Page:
We had a short week of practice to compare for a tough team. Our u20s played on Thursday, which meant no Thursday practice, and our starting PF and C and another player missed Wednesday’s practice because of school, work, and military testing. On top of the short week of preparation, the team that we played had joined together with another team since our last game against them, and I had no idea who would be on their team or how they would play with the different personnel.
With two full practices, and no scouting report, we focused on our stuff this week. We did more team stuff on Monday than I would do normally because of the lack of a full Wednesday practice. I used Wednesday’s practice to get up a lot of shots and focus more on skills. Friday was a typical practice, working on shooting and position skills, going through our offense and defense, and working on end-game situations.
During one of the end-game situation games, I stood next to my young point guard as he inbounded the ball. We were running one of our normal plays, but with a slight variation. The defense came out switching everything, and the desired option had a huge mismatch. However, in addition to the switch, they left early to double this player. Our second post player was wide open on the backside of the rim for a dunk, but our inbounder passed it to the desired option, in a double team, and the pass was deflected.
I asked the player if he knew who was open. He pointed to the nearest player to him, who had run to the strong-side corner. I said that he may have been open, but the post was open at the rim. He said that he did not see him.
I have noticed this more and more. For a team that averages 85 ppg, we are a terrible passing team. We miss open players all the time. We struggle with tunnel vision.
One issue that I am trying to work through is that when we focus on one specific skill in a drill, we do very well. For instance, when we do a passing drill, suddenly our passing skills appear better. When we focus on talking on defense, we talk on defense. However, when we put everything together, things are not transferring as well as they should or one would hope that they would. When we focus on passing, we see the floor well, but when we add game pressure, dribbling, and shooting into the mix, our vision narrows again. When we play 3v3 and work on defending an on-ball screen, we do very well; when we move to 5v5, we make mistakes.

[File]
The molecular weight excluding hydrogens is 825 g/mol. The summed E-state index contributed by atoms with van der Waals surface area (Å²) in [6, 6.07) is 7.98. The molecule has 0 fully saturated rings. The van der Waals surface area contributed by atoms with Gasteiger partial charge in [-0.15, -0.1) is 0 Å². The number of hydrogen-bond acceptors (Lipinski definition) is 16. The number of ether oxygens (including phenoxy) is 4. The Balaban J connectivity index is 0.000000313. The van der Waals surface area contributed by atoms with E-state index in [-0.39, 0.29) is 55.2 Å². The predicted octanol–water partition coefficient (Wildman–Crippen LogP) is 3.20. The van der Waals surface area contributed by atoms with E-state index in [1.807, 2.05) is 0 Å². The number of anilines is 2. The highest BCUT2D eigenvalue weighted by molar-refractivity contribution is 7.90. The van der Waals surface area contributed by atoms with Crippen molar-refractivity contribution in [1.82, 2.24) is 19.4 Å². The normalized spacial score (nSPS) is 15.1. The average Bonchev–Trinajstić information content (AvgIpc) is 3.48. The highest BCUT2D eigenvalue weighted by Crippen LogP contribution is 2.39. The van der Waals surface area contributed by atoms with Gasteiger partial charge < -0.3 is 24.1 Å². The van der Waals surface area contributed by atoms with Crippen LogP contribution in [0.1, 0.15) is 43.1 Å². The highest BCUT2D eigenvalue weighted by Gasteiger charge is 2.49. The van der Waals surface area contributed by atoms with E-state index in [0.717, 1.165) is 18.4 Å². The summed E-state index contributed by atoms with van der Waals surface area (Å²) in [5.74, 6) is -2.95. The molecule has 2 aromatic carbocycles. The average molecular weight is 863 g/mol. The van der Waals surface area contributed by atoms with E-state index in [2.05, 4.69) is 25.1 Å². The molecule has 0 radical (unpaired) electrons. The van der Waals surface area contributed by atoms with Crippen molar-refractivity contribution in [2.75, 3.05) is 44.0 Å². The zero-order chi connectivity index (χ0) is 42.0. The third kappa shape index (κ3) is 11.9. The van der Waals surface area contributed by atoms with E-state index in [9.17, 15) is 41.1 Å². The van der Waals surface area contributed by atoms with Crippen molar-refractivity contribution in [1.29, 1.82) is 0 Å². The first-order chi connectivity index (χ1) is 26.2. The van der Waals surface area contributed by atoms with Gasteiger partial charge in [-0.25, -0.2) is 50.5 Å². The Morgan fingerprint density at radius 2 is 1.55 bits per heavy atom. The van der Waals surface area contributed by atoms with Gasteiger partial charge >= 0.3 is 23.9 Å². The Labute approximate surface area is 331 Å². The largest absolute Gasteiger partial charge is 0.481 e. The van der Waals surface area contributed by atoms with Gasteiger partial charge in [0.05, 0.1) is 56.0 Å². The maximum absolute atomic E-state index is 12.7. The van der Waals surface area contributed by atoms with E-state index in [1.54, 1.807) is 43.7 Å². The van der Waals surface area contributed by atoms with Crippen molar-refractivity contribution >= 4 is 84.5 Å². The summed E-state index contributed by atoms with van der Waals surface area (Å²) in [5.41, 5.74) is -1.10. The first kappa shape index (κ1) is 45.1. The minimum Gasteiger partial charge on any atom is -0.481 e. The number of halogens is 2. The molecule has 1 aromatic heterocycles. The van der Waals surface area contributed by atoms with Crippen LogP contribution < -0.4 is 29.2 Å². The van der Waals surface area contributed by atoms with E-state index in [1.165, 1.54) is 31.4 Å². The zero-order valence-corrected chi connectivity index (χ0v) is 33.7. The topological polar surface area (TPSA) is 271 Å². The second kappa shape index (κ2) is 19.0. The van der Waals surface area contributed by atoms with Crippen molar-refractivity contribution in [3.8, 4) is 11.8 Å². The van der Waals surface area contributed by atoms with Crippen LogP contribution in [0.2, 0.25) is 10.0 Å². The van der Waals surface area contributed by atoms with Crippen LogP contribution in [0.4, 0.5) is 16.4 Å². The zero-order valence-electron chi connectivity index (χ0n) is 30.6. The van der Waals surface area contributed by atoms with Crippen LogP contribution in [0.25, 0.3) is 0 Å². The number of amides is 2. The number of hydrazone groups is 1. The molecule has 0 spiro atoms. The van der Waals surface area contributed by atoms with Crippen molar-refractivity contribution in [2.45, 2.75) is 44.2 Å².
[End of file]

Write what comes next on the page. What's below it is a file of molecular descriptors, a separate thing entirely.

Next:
Part of this is me being a perfectionist like most coaches. We win by 21 points and score 96 points on Saturday, and I remember the four missed fast break lay-ups, and the two late breakdowns where there two best shooters got wide-open three-point shots. Some guys don’t understand why they don’t play as much – when you go into the game late and guard the one player who our limiting scouting report said to run at and not allow a three-point shot, and he has not even attempted a 3 all game because of our defense, and you allow him an uncontested, stand-still three-pointer, how can I trust you to play in a closer game?
Maybe I worry about these things too much. I think the team certainly believes that I do. However, this is the third time that we have won by 20+ points, and my attention is focused on the last two minutes of the game, and the dumb mistakes. You have to be able to play 40 minutes. If you are a bench player, and you want to earn more minutes, you cannot enter a game and allow the intensity and execution to slip. These type of mistakes carry over. I yelled at one player for this same thing after a blowout win, and even one of the other coaches in the club did not understand my angst. However, a couple games later, he was playing at the end of a 3-point game because of injuries, and he did the same thing, and they hit a 3-pointer to tie at the buzzer. That’s why garbage time is important to me, and important for players who do not play as much.
As I often say and write, “You’re either practicing good habits or you’re developing bad habits.” When you enter a game, and do not play hard because it is a blowout, you are developing bad habits.
Overall, we played pretty well and led by double digits for the entire game. With everyone back, we are less reliant on the younger guys to play meaningful minutes, though we started three u20 players on Saturday. We have maturity and some experience off the bench now, whereas we played much of the season with only young guys on the bench. We also have some wings on the bench with a little size and strength compared to the shorter, skinnier young guys, which gives a lot more versatility. Despite our passing issues, we handled a couple presses with no problems, as we generally have 4-5 competent ball handlers on the court at all times. We fixed some of the offensive mistakes that we made in our last loss, and some of our defensive mistakes from our last home win when we surrendered 105 points. I am also getting more comfortable with rotating the players, as we have had the same team for 4-5 games in a row now, so we have more consistency.
We play the best team in the league this weekend, and start the play-offs mid-week next week. Hopefully, we are ascending towards our peak.
By Brian McCormick, PhD
Coach/Clinician, Brian McCormick Basketball
Author, Cross Over: The New Model of Youth Basketball Development
Director of Coaching, Playmakers Basketball Development League